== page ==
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What is the Sport Called Ultimate?

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  • Written By: J. Beam
  • Edited By: Bronwyn Harris
  • Last Modified Date: 29 November 2016
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Ultimate is a competitive team sport that parallels American football, except that ultimate is a non-contact sport played with a flying disc. Credit for the creation of the sport is given to Joel Silver, who first organized a collegiate ultimate team when he attended Lafayette College in 1970. Today, in North America, ultimate is an intercollegiate sport and has been governed by its own organization, the Ultimate Players Association, or UPA, since 1980.

Ultimate is sometimes referred to as Ultimate Frisbee. Frisbee is a brand-name flying disc produced by Wham-o and Frisbees are sometimes used to play ultimate, the flying discs manufactured by Discraft are more commonly used. Following the rules of the sport, regulation ultimate must be played with a disc weighing 175g (6.173 ounces).

A regulation game of ultimate is played with two opposing teams, each consisting of seven players on the field at one time. The field measures 70 yards (64 meters) in length by 40 yards (37 meters) in width and includes end zones. The objective is to score points by receiving passes thrown by teammates into the opposing team’s end zone. While the playing field and objective of ultimate parallel American football, the similarities of the two sports essentially end there.

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In ultimate, teams typically play to be the first to score a pre-determined number of points rather than playing until a clock runs down. There is no contact allowed in ultimate, but the game is refereed only by the players not officials. Players are responsible for calling their own fouls in the spirit of good sportsmanship. In fact, the largest premise of the game of ultimate is based on “the spirit of play”, making it a game played as much for fun as it is for competition.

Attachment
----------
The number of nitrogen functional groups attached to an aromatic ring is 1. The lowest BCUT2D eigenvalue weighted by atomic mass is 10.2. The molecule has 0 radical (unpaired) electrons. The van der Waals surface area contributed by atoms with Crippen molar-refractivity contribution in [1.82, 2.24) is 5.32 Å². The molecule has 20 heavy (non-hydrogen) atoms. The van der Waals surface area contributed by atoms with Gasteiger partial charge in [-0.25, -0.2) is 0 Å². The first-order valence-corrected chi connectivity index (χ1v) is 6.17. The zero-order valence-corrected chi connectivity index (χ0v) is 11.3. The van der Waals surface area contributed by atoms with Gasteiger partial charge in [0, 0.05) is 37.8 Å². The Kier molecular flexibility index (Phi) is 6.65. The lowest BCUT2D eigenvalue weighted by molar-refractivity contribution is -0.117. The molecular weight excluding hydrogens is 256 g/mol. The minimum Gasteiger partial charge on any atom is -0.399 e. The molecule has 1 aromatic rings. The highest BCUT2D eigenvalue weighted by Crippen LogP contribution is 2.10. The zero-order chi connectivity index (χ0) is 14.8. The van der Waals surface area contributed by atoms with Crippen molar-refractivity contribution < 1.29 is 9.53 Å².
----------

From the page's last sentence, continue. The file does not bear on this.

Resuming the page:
In addition to collegiate and championship play, ultimate is quickly gaining popularity in schools across North America and in other areas of the world. Because the equipment used to play is inexpensive, it makes an excellent addition to both physical education curriculums and also as an extra-curricular sport for schools. Organizations interested in more information about ultimate can visit the UPA’s official website where start-up kits are available at low or no cost. Certain organizations may be eligible for a grant designed to promote the sport in schools and communities where it does not yet exist or has not been organized.

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Animandel
Post 3

Drentel - I'm sure you are right about the competitive nature of some ultimate leagues. I would guess most players are somewhere between where I was when I was playing Frisbee football and where the players you spoke of are in terms of how seriously they take the game.

Ultimate sounds like a great game for young people in place of more dangerous contact sports. By the way, I see nothing wrong with competition mixed with a healthy amount of sportsmanship. In fact, I'm all for it.

Drentel
Post 2

Animandel - Don't make light of Ultimate. Some people really take the sport seriously. It may be about good sportsmanship over competition, but I have seen some very competitive recreational leagues where the players are very serious. And some of the players look like weight lifters and football players.

Animandel
Post 1

So it is called Ultimate now. We just called it Frisbee football when we played on the playground. I like the name Ultimate better. I find it more impressive. Sounds like there might be some intense training, running and weight lifting, involved in getting prepared to play a game called Ultimate.

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